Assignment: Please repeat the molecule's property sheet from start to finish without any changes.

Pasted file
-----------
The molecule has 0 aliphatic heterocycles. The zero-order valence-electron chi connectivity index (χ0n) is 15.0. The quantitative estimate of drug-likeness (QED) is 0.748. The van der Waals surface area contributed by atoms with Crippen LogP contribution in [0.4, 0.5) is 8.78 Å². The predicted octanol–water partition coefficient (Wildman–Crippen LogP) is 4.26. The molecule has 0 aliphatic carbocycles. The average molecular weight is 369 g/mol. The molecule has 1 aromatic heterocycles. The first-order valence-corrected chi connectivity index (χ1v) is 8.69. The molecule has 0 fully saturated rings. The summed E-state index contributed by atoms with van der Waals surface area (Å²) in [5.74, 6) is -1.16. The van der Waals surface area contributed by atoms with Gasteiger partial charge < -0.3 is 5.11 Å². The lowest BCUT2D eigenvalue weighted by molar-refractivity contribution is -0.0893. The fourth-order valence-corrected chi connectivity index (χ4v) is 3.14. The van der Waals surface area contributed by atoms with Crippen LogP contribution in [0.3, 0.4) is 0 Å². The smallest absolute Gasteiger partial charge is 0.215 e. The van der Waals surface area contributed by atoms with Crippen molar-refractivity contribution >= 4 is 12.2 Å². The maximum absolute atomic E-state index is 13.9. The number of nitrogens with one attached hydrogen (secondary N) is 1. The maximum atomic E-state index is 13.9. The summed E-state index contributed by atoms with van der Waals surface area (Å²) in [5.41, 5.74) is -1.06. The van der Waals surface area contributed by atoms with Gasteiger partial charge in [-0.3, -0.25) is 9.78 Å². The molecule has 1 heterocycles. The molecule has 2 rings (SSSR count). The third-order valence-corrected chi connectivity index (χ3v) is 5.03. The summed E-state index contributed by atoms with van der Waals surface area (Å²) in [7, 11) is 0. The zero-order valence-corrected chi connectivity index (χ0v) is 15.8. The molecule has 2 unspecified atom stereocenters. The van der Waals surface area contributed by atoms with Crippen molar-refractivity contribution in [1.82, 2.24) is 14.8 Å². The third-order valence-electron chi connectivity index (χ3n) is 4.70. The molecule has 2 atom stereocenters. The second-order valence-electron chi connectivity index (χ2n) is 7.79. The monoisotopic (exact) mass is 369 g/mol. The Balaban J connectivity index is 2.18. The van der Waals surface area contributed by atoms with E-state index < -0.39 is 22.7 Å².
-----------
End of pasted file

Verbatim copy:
The molecule has 0 aliphatic heterocycles. The zero-order valence-electron chi connectivity index (χ0n) is 15.0. The quantitative estimate of drug-likeness (QED) is 0.748. The van der Waals surface area contributed by atoms with Crippen LogP contribution in [0.4, 0.5) is 8.78 Å². The predicted octanol–water partition coefficient (Wildman–Crippen LogP) is 4.26. The molecule has 0 aliphatic carbocycles. The average molecular weight is 369 g/mol. The molecule has 1 aromatic heterocycles. The first-order valence-corrected chi connectivity index (χ1v) is 8.69. The molecule has 0 fully saturated rings. The summed E-state index contributed by atoms with van der Waals surface area (Å²) in [5.74, 6) is -1.16. The van der Waals surface area contributed by atoms with Gasteiger partial charge < -0.3 is 5.11 Å². The lowest BCUT2D eigenvalue weighted by molar-refractivity contribution is -0.0893. The fourth-order valence-corrected chi connectivity index (χ4v) is 3.14. The van der Waals surface area contributed by atoms with Crippen LogP contribution in [0.3, 0.4) is 0 Å². The smallest absolute Gasteiger partial charge is 0.215 e. The van der Waals surface area contributed by atoms with Crippen molar-refractivity contribution >= 4 is 12.2 Å². The maximum absolute atomic E-state index is 13.9. The number of nitrogens with one attached hydrogen (secondary N) is 1. The maximum atomic E-state index is 13.9. The summed E-state index contributed by atoms with van der Waals surface area (Å²) in [5.41, 5.74) is -1.06. The van der Waals surface area contributed by atoms with Gasteiger partial charge in [-0.3, -0.25) is 9.78 Å². The molecule has 1 heterocycles. The molecule has 2 rings (SSSR count). The third-order valence-corrected chi connectivity index (χ3v) is 5.03. The summed E-state index contributed by atoms with van der Waals surface area (Å²) in [7, 11) is 0. The zero-order valence-corrected chi connectivity index (χ0v) is 15.8. The molecule has 2 unspecified atom stereocenters. The van der Waals surface area contributed by atoms with Crippen molar-refractivity contribution in [1.82, 2.24) is 14.8 Å². The third-order valence-electron chi connectivity index (χ3n) is 4.70. The molecule has 2 atom stereocenters. The second-order valence-electron chi connectivity index (χ2n) is 7.79. The monoisotopic (exact) mass is 369 g/mol. The Balaban J connectivity index is 2.18. The van der Waals surface area contributed by atoms with E-state index < -0.39 is 22.7 Å².